Appropriately enough it was some maths problem involving monkeys and between the two of us, after several wrong attempts, we were absolutely positive that we had the right answer. Next thing we knew, Jon was trying to phone in, convinced we were about to win £20k. Of course, despite several calls and a small fortune in premium rates we never got through nor discovered if we had the right answer.

As I said, these things are the preserve of drunken idiots.

Sunday, December 24, 2006

It takes two to make a thing go shite

It’s the night before Christmas and I wish that nothing was stirring. Instead, surfing through the channels on TV I stumbled upon the equivalent of aural rape. I wish I could have changed the channel or turned off the TV completely but it was so hypnotically bad. I think my will to live drained so fast that I couldn’t summon the strength to escape its clutches.

Welcome to the world of ‘Duet Impossible’.

No doubt conceived by some coked up TV executive after seeing the Radio 2 advert starring Elvis, Keith Moon, Stevie Wonder et al, current ‘stars’ get to duet with dead ones. I’m not sure if the impossible part of the title is for the incredulity that this ever got past the first pitch meeting or for the implausibility that stars of the past would ever deign to share a stage with these pretenders. With Vernon Kay presenting, you knew that it would always be nylon on offer rather than silk, with little spark, static or otherwise.

The Sugar Babes continued to make me suspect that there’s a chip shop short of 3 staff somewhere as they took on Dusty Springfield with a version of ‘Dancing in the Streets’. As soon as Springfield opened her mouth, completely blowing the ‘Babes’ off the stage, I was left wishing that they would go back to the fish suppers and leave Dusty to sing. It was like being in a nightclub, hearing your favourite song and the DJ cutting out the best bits to sing over the top.

McFly announced that they were going to duet with Lulu, which made me wonder when she died. They appeared with a 15 year old version of Lulu which, they claimed was the impossible part, while attempting a predictable version of ‘Shout’. It looked like performing was the real impossible part as their contribution resembled miming to the original with a bit of extra shouting. Lo and behold the real Lulu appeared at the very end of the song and again I was left wondering when she died.

As McFly were out of their depth with Lulu, so too was she as she performed with Marvin Gaye. Simon Ward (I have no idea either) mumbled over Peggy Lee’s classic ‘Fever’ and for the grand finale, Boy George showed that there’s no greater love than self-love by dueting with himself. By this stage I nearly performed a ‘Duet Impossible’ myself with Mama Cass as I choked on my sandwich.

Choosing such obvious, classic songs was the first mistake. How anyone can think that altering the near perfection of ‘Heard it through the Grapevine’ will result in anything but disaster needs help. The second problem was the gulf in talent between the current and past acts. It highlights just how far good marketing and PR will get bands these days compared to acts of the past relying on pure talent.

The only person to come out of this with merit was Katie Meluah. Her duet with Eva Cassidy on ‘Somewhere over the Rainbow’ was understated, restrained and touching. Her voice and guitar complimenting both the song and Cassidy’s vocals, surely the most important quality of any duet. The fact that Meluah is a talented artist rather than from the conveyor belt that churned out the other acts is telling.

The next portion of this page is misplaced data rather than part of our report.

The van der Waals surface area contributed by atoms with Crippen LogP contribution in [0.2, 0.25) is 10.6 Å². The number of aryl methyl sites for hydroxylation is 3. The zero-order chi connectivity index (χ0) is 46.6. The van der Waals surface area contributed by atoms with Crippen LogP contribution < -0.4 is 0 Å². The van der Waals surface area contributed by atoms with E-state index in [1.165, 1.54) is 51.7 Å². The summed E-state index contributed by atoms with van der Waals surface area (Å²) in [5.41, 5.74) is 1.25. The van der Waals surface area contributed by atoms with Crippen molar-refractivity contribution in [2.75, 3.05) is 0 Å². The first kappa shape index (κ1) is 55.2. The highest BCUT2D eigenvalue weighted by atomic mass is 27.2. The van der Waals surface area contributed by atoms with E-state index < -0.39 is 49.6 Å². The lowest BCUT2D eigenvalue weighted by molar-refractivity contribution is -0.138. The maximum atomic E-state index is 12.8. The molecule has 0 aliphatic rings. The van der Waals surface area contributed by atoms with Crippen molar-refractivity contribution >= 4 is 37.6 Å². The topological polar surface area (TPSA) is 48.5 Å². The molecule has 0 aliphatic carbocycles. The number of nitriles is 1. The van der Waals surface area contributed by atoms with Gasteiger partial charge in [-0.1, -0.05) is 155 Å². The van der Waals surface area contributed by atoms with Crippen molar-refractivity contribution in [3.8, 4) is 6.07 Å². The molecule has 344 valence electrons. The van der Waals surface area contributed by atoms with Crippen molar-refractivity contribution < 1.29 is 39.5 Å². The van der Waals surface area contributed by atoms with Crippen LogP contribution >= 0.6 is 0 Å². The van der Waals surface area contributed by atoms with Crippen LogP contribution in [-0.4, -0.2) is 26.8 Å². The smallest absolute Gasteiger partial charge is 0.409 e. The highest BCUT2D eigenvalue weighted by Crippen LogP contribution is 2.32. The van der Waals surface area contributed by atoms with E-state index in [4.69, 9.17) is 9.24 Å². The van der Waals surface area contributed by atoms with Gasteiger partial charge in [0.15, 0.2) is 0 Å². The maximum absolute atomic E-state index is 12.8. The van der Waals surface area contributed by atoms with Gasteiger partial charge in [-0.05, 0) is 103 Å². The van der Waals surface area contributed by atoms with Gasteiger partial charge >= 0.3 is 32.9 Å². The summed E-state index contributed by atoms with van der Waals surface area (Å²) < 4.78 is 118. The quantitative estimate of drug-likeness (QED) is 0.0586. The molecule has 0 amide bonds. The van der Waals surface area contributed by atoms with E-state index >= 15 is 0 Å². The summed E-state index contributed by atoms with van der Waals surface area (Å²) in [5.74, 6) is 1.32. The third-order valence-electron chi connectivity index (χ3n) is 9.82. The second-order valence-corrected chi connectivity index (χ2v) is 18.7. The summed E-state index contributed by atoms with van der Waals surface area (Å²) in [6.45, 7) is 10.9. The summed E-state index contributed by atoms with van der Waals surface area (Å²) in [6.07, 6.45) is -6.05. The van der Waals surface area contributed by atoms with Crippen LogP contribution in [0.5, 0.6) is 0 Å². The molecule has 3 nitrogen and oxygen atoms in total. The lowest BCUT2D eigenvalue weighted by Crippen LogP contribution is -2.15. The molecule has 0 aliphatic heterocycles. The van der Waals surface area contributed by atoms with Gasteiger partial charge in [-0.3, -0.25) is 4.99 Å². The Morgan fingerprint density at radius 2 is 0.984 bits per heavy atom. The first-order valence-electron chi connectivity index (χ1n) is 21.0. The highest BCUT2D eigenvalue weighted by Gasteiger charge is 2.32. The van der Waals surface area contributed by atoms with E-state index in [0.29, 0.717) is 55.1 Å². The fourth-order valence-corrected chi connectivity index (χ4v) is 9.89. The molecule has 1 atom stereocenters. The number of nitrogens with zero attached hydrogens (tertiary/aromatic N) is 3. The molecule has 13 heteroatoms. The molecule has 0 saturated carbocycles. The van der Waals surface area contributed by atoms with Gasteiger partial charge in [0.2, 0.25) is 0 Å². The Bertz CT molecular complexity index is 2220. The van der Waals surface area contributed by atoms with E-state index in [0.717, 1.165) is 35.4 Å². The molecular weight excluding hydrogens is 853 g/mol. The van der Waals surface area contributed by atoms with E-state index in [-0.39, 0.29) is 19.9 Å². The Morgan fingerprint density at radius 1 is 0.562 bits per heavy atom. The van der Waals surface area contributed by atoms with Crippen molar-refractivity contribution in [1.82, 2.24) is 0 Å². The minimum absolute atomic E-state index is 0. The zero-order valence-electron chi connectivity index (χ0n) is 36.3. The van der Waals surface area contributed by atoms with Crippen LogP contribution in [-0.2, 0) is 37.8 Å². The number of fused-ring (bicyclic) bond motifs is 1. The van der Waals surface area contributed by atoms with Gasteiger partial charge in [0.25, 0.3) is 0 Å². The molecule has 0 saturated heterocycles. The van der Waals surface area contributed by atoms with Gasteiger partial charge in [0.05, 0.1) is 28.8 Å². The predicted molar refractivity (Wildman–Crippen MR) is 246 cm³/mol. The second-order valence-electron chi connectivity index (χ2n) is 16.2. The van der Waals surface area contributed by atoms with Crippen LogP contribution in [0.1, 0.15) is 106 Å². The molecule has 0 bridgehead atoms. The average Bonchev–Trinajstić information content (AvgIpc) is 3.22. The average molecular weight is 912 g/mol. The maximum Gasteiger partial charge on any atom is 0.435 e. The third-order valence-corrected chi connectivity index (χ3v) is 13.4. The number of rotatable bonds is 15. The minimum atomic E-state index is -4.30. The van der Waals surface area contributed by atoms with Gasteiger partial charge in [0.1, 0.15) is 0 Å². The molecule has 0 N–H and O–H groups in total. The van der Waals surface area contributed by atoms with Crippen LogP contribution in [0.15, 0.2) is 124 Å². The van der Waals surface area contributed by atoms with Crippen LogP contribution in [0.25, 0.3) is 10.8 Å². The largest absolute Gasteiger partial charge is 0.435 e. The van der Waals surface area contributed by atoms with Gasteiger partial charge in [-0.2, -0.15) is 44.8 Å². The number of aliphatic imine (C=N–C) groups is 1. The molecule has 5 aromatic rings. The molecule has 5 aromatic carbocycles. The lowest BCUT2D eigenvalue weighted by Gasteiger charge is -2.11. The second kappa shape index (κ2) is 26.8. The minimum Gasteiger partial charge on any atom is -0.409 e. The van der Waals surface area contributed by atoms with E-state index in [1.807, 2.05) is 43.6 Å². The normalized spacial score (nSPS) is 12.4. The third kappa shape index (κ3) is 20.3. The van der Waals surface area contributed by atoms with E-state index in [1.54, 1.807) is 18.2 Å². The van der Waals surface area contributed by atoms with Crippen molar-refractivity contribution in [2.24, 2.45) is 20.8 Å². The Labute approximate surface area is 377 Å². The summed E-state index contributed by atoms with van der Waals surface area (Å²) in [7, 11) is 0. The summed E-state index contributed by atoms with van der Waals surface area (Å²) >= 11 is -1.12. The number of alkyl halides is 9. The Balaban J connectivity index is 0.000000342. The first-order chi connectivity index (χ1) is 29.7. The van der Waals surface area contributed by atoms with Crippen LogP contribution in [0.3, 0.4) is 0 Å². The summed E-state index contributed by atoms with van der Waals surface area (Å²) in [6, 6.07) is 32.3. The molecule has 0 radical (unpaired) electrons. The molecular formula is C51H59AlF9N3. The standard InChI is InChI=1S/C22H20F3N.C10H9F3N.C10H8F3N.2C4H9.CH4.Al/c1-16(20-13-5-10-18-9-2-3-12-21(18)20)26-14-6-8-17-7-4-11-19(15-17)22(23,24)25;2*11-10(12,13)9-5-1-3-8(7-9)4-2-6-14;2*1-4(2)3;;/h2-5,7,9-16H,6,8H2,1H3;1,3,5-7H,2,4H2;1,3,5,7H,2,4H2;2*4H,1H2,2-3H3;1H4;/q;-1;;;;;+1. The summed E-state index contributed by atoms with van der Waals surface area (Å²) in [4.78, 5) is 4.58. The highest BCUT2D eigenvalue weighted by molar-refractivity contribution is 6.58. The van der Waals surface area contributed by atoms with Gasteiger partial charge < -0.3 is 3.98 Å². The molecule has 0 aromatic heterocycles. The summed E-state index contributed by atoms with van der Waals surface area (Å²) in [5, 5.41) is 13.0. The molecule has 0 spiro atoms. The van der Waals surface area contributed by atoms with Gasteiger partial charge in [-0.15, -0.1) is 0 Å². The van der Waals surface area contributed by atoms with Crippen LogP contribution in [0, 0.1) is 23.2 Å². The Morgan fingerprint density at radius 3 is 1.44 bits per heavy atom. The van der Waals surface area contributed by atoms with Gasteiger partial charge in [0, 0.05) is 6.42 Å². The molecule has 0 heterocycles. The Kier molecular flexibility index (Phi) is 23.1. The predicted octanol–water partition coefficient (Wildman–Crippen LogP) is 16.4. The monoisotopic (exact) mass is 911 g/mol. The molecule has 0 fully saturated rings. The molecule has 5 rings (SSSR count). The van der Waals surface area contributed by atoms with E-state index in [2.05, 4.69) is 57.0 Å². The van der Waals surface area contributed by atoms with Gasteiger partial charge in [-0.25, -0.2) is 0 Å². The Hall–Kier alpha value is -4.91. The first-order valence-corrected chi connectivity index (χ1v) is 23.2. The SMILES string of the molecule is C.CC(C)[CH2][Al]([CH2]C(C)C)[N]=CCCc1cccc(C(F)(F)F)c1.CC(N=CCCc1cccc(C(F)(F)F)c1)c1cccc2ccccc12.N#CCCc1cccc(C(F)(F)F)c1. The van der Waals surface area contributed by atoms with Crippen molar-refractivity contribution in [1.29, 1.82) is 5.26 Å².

A truly terrible Christmas offering from the BBC and I’m only grateful that I didn’t catch all of the acts. If this is the best of the Christmas TV treats this year I only hope that someone has kept the receipt.

Friday, December 22, 2006

What did you do during the war?

You know the clock's ticking, time's running out and you still have that last minute shopping to do. Panicking you check your shopping list;

Kleenex?
Check.
Lubricant?
Check.
Porn mags?
Check.
World Peace?

Hmm…

Today, wankers all over the world will unite, unashamed and striving single-handedly to end all wars. By the simple act of self-love while thinking positive thoughts, aggression and violence around the globe can be reduced. Yes, today they come in peace.

Brought to you by the same people who spelled the word ‘peace’ with their naked bodies to show just how alarmed they were with the state of the world, Global Orgasm is their next step in ending conflict. You may be surprised to discover that the organisers are Californian hippies. Their website provides the following information:

The Event

WHO? All Men and Women, you and everyone
you know.

WHERE? Everywhere in the world, but especially in countries with weapons of mass destruction.

WHEN?
Winter Solstice Day - Friday, December 22nd,
at the time of your choosing, in the place of your choosing and with as much privacy as you choose.

WHY? To effect positive change in the energy field of the Earth through input of the largest possible surge of human energy a Synchronized Global Orgasm. There are two more US fleets heading for the Persian Gulf with anti-submarine equipment.


And while you may think this is all nonsense, they have science on their side:

The Global Consciousness Project runs a network of Random Event Generators (REGs) around the world, which record changes in randomness during global events. The results show that human consciousness can be measured to have a global effect on matter and energy during widely-watched events such as 9/11 and the Indian Ocean tsunami. There have also been measurable results during mass meditations and prayers.

The Zero Point Field or Quantum Field surrounds and is part of everything in the universe. It can be affected by human consciousness, as can be seen when simple observation of a subatomic particle changes the particle’s state.

We hope that a huge influx of physical, mental and spiritual energy with conscious peaceful intent will not only show up on Princeton’s REGs, but will have profound positive effects that will change the violent state of the human world.


So that’s cleared that up.

Looking at the countdown on the clock, there are less than 10 minutes until the synchronised global orgasm. Hopefully there aren't any trigger happy types out there because who knows what could happen if shooting starts prematurely. War is a messy business.

Perhaps the earth really will move.

Cover me. I'm going in.